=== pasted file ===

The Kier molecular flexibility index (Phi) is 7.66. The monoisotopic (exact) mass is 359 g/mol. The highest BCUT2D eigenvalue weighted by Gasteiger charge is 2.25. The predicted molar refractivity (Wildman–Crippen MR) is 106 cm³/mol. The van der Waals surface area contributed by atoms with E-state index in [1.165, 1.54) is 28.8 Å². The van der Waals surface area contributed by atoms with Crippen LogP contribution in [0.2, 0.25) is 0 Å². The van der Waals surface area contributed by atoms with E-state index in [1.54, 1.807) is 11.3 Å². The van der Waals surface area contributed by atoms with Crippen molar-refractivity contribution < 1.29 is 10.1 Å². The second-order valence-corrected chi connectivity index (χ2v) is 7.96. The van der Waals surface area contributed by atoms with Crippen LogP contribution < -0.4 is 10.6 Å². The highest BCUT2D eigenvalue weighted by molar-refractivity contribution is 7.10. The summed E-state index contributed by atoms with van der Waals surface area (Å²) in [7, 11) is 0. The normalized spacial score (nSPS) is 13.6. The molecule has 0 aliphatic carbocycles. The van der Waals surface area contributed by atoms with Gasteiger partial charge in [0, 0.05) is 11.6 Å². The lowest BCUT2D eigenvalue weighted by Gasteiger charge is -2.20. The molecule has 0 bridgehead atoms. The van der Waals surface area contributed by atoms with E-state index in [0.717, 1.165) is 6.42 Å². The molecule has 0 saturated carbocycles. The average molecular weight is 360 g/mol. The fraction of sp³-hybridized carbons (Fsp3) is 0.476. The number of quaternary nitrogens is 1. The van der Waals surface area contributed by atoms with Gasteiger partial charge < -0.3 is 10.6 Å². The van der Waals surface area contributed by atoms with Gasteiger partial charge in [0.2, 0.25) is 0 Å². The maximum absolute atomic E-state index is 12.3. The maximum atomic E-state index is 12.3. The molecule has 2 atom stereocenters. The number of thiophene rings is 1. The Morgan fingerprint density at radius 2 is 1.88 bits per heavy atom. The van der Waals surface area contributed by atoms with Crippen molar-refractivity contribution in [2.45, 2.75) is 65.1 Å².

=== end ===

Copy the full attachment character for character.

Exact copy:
The Kier molecular flexibility index (Phi) is 7.66. The monoisotopic (exact) mass is 359 g/mol. The highest BCUT2D eigenvalue weighted by Gasteiger charge is 2.25. The predicted molar refractivity (Wildman–Crippen MR) is 106 cm³/mol. The van der Waals surface area contributed by atoms with E-state index in [1.165, 1.54) is 28.8 Å². The van der Waals surface area contributed by atoms with Crippen LogP contribution in [0.2, 0.25) is 0 Å². The van der Waals surface area contributed by atoms with E-state index in [1.54, 1.807) is 11.3 Å². The van der Waals surface area contributed by atoms with Crippen molar-refractivity contribution < 1.29 is 10.1 Å². The second-order valence-corrected chi connectivity index (χ2v) is 7.96. The van der Waals surface area contributed by atoms with Crippen LogP contribution < -0.4 is 10.6 Å². The highest BCUT2D eigenvalue weighted by molar-refractivity contribution is 7.10. The summed E-state index contributed by atoms with van der Waals surface area (Å²) in [7, 11) is 0. The normalized spacial score (nSPS) is 13.6. The molecule has 0 aliphatic carbocycles. The van der Waals surface area contributed by atoms with Gasteiger partial charge in [0, 0.05) is 11.6 Å². The lowest BCUT2D eigenvalue weighted by Gasteiger charge is -2.20. The molecule has 0 bridgehead atoms. The van der Waals surface area contributed by atoms with E-state index in [0.717, 1.165) is 6.42 Å². The molecule has 0 saturated carbocycles. The average molecular weight is 360 g/mol. The fraction of sp³-hybridized carbons (Fsp3) is 0.476. The number of quaternary nitrogens is 1. The van der Waals surface area contributed by atoms with Gasteiger partial charge < -0.3 is 10.6 Å². The van der Waals surface area contributed by atoms with Gasteiger partial charge in [0.2, 0.25) is 0 Å². The maximum absolute atomic E-state index is 12.3. The maximum atomic E-state index is 12.3. The molecule has 2 atom stereocenters. The number of thiophene rings is 1. The Morgan fingerprint density at radius 2 is 1.88 bits per heavy atom. The van der Waals surface area contributed by atoms with Crippen molar-refractivity contribution in [2.45, 2.75) is 65.1 Å².